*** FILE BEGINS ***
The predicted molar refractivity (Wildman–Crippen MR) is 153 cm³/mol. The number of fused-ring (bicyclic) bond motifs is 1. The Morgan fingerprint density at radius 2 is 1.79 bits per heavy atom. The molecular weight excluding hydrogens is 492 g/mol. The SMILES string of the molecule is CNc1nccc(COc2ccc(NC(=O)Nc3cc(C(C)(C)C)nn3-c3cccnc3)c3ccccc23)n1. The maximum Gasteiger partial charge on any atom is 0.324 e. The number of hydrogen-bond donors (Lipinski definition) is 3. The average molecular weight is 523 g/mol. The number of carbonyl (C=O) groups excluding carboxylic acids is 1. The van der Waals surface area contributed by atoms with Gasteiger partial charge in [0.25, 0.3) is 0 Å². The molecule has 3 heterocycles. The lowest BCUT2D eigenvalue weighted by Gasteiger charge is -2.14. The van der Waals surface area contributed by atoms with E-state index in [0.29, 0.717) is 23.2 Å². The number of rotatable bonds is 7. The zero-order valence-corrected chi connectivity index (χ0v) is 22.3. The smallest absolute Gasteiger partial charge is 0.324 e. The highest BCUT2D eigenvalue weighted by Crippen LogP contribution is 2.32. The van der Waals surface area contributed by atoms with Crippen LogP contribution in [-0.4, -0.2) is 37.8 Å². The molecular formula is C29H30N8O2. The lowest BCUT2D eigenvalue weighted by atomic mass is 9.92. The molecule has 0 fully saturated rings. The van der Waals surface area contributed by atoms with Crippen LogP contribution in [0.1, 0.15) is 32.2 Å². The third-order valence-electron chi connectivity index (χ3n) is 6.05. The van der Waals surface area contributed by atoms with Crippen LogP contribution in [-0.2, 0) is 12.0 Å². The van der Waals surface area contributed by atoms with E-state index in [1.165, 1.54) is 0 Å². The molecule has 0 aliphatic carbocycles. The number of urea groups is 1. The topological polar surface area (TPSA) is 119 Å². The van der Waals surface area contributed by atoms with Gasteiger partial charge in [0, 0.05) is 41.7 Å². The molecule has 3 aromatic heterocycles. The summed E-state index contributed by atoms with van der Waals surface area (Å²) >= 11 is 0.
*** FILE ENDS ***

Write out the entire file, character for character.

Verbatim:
The predicted molar refractivity (Wildman–Crippen MR) is 153 cm³/mol. The number of fused-ring (bicyclic) bond motifs is 1. The Morgan fingerprint density at radius 2 is 1.79 bits per heavy atom. The molecular weight excluding hydrogens is 492 g/mol. The SMILES string of the molecule is CNc1nccc(COc2ccc(NC(=O)Nc3cc(C(C)(C)C)nn3-c3cccnc3)c3ccccc23)n1. The maximum Gasteiger partial charge on any atom is 0.324 e. The number of hydrogen-bond donors (Lipinski definition) is 3. The average molecular weight is 523 g/mol. The number of carbonyl (C=O) groups excluding carboxylic acids is 1. The van der Waals surface area contributed by atoms with Gasteiger partial charge in [0.25, 0.3) is 0 Å². The molecule has 3 heterocycles. The lowest BCUT2D eigenvalue weighted by Gasteiger charge is -2.14. The van der Waals surface area contributed by atoms with E-state index in [0.29, 0.717) is 23.2 Å². The number of rotatable bonds is 7. The zero-order valence-corrected chi connectivity index (χ0v) is 22.3. The smallest absolute Gasteiger partial charge is 0.324 e. The highest BCUT2D eigenvalue weighted by Crippen LogP contribution is 2.32. The van der Waals surface area contributed by atoms with Crippen LogP contribution in [-0.4, -0.2) is 37.8 Å². The molecular formula is C29H30N8O2. The lowest BCUT2D eigenvalue weighted by atomic mass is 9.92. The molecule has 0 fully saturated rings. The van der Waals surface area contributed by atoms with Crippen LogP contribution in [0.1, 0.15) is 32.2 Å². The third-order valence-electron chi connectivity index (χ3n) is 6.05. The van der Waals surface area contributed by atoms with Crippen LogP contribution in [-0.2, 0) is 12.0 Å². The van der Waals surface area contributed by atoms with E-state index in [1.165, 1.54) is 0 Å². The molecule has 0 aliphatic carbocycles. The number of urea groups is 1. The topological polar surface area (TPSA) is 119 Å². The van der Waals surface area contributed by atoms with Gasteiger partial charge in [0, 0.05) is 41.7 Å². The molecule has 3 aromatic heterocycles. The summed E-state index contributed by atoms with van der Waals surface area (Å²) >= 11 is 0.